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This question was already asked in the case of Hermitian matrices, which have complex entries.

I want to pose the same question in the case of matrices which have only real entries. I.e. for a given $c$ How to determine the set of vectors $\mathbf{x}$ satisfying the quadratic form equality

$$\mathbf{x^TMx}=c$$

where $\mathbf{M}$ is a non-singular (square, p.d., probably symmetric) matrix with only real entries.

Forgive me if I should have been able to figure this out from the linked post.

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  • $\begingroup$ By definition, the solution set is a quadric (hyper)surface. If $\bf M$ is symmetric, then Sylvester's Law of Inertia implies there is a matrix $P$ such that $P^T M P$ has the form $\textrm{diag}(1, \ldots, 1, -1, \ldots, -1)$, and so the corresponding change of basis puts the quadric into a standard form, for which parameterizations are available. $\endgroup$ – Travis Willse Apr 4 '17 at 14:24
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\begin{align*} x^T M x & = c \\ x^T V \Lambda V^T x & = c && M \text{ is symmetric and real, so can use spectral theorem} \\ y^T \Lambda v & = c && y = V^T x \\ y^T \Lambda^{1/2} \Lambda^{1/2} y &= c && M \text{ is PSD so the square roots exist} \\ ||\Lambda^{1/2} y||^2 &= c \\ \sum_{i=1}^n \lambda_i y_i^2 &= c \\ \sum_{i=1}^n \frac{y_i^2}{\Big(\frac{\sqrt{c}}{\sqrt{\lambda_i}}\Big)^2} &= 1 && \text{Equation of an axis-aligned ellipsoid with }i \text{-th axis length } \frac{\sqrt{c}}{\sqrt{\lambda_i}} \\ \end{align*}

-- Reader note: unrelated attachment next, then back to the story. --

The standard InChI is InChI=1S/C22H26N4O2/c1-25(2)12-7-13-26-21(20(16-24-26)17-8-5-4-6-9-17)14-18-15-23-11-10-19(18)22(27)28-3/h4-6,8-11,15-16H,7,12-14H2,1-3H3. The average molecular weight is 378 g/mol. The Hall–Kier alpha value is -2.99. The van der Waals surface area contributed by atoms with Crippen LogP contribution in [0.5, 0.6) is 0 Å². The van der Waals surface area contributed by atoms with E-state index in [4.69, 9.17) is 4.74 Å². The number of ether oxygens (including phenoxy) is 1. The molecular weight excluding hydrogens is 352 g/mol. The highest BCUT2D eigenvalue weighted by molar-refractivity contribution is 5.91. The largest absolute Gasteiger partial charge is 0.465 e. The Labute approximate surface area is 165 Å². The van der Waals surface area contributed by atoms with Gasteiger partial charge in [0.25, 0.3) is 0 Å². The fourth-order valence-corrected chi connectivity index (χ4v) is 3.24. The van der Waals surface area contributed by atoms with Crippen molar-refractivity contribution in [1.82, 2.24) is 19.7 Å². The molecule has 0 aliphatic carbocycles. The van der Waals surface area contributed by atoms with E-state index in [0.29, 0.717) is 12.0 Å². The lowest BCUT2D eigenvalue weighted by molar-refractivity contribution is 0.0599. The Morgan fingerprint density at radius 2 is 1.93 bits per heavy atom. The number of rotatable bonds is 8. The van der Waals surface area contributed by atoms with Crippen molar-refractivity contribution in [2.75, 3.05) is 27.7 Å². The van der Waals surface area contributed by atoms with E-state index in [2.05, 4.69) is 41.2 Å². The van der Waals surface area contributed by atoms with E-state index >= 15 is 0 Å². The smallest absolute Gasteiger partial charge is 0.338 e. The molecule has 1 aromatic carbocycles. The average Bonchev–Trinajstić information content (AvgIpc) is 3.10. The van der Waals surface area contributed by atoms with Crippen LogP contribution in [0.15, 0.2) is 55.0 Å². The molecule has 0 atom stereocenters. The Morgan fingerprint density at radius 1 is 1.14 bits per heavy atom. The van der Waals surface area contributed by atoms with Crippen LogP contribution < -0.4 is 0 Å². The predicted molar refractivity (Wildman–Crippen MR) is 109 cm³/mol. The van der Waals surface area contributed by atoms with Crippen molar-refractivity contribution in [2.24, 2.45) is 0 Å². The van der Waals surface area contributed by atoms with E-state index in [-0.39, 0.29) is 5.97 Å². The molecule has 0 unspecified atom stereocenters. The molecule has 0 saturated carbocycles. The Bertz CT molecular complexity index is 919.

Once you have $y$, you can solve for $x$ as $Vy = x$. So, the isosurface is an ellipsoid transformed by $V$.

Notice also that the $i$-th axis vector $w^i$ is given by

\begin{align*} w_{j}^i & = \begin{cases} \frac{\sqrt{c}}{\sqrt{\lambda_i}} & i = j \\ 0 & \text{otherwise} \end{cases} \end{align*}

So, when transforming the axes by $V$ we find that the $i$-th axis vector $z^i$ is given by

\begin{align*} z^i & = Vw^i \\ & = \frac{\sqrt{c}}{\sqrt{\lambda_i}} v_i && \text{where } v_i \text{ is the } i\text{-th eigenvector of } M \end{align*}

This is because $V$ is a matrix where the $i$-th column is the $i$-th eigenvector of $M$. Therefore, the shape of the solution set to $x^TMx=c$ is an ellipsoid centered at the origin with the eigenvectors of $M$ as axes with lengths $\frac{\sqrt{c}}{\sqrt{\lambda_i}}$

I should note that I recognized this problem because it's basically the same as the problem found starting on page 42 of the notes for my machine learning class. That's page 42 in the actual text, page 48 in the pdf file.

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  • $\begingroup$ Thanks for this answer. Very helpful, although I don't quite get how you can just drop out $V$. When I work through an example it sort of seems okay, but this would mean you could replace $x^TMx$ with $x^T \Lambda x$ any time $M$ is symmetric. That seems like cheating. $\endgroup$ – ben Apr 5 '17 at 14:52
  • $\begingroup$ @ben Whoops, you're right. I changed my answer. $\endgroup$ – michaelsnowden Apr 5 '17 at 16:29
  • $\begingroup$ @ben Check out my latest edit. I added some important details about what the shape is after transforming by $V$. $\endgroup$ – michaelsnowden Apr 5 '17 at 21:15

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